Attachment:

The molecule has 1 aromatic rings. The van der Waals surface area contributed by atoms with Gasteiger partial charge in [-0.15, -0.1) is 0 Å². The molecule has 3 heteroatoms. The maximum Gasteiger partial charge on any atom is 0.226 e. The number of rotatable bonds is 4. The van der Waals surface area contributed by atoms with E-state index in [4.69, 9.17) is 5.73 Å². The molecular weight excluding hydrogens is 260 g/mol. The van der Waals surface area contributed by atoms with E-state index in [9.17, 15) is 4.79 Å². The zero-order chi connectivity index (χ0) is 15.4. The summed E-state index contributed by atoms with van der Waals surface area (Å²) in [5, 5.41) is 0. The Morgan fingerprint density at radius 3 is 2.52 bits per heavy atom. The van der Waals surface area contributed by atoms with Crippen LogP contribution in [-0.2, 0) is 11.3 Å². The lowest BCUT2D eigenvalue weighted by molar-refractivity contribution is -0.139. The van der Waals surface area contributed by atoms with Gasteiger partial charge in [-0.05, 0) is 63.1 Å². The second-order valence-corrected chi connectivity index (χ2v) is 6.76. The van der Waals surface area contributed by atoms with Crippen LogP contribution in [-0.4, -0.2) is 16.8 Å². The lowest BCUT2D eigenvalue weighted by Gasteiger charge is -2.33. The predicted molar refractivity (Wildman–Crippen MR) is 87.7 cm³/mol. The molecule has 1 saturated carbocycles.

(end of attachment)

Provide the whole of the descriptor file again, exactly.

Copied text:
The molecule has 1 aromatic rings. The van der Waals surface area contributed by atoms with Gasteiger partial charge in [-0.15, -0.1) is 0 Å². The molecule has 3 heteroatoms. The maximum Gasteiger partial charge on any atom is 0.226 e. The number of rotatable bonds is 4. The van der Waals surface area contributed by atoms with E-state index in [4.69, 9.17) is 5.73 Å². The molecular weight excluding hydrogens is 260 g/mol. The van der Waals surface area contributed by atoms with E-state index in [9.17, 15) is 4.79 Å². The zero-order chi connectivity index (χ0) is 15.4. The summed E-state index contributed by atoms with van der Waals surface area (Å²) in [5, 5.41) is 0. The Morgan fingerprint density at radius 3 is 2.52 bits per heavy atom. The van der Waals surface area contributed by atoms with Crippen LogP contribution in [-0.2, 0) is 11.3 Å². The lowest BCUT2D eigenvalue weighted by molar-refractivity contribution is -0.139. The van der Waals surface area contributed by atoms with Gasteiger partial charge in [-0.05, 0) is 63.1 Å². The second-order valence-corrected chi connectivity index (χ2v) is 6.76. The van der Waals surface area contributed by atoms with Crippen LogP contribution in [-0.4, -0.2) is 16.8 Å². The lowest BCUT2D eigenvalue weighted by Gasteiger charge is -2.33. The predicted molar refractivity (Wildman–Crippen MR) is 87.7 cm³/mol. The molecule has 1 saturated carbocycles.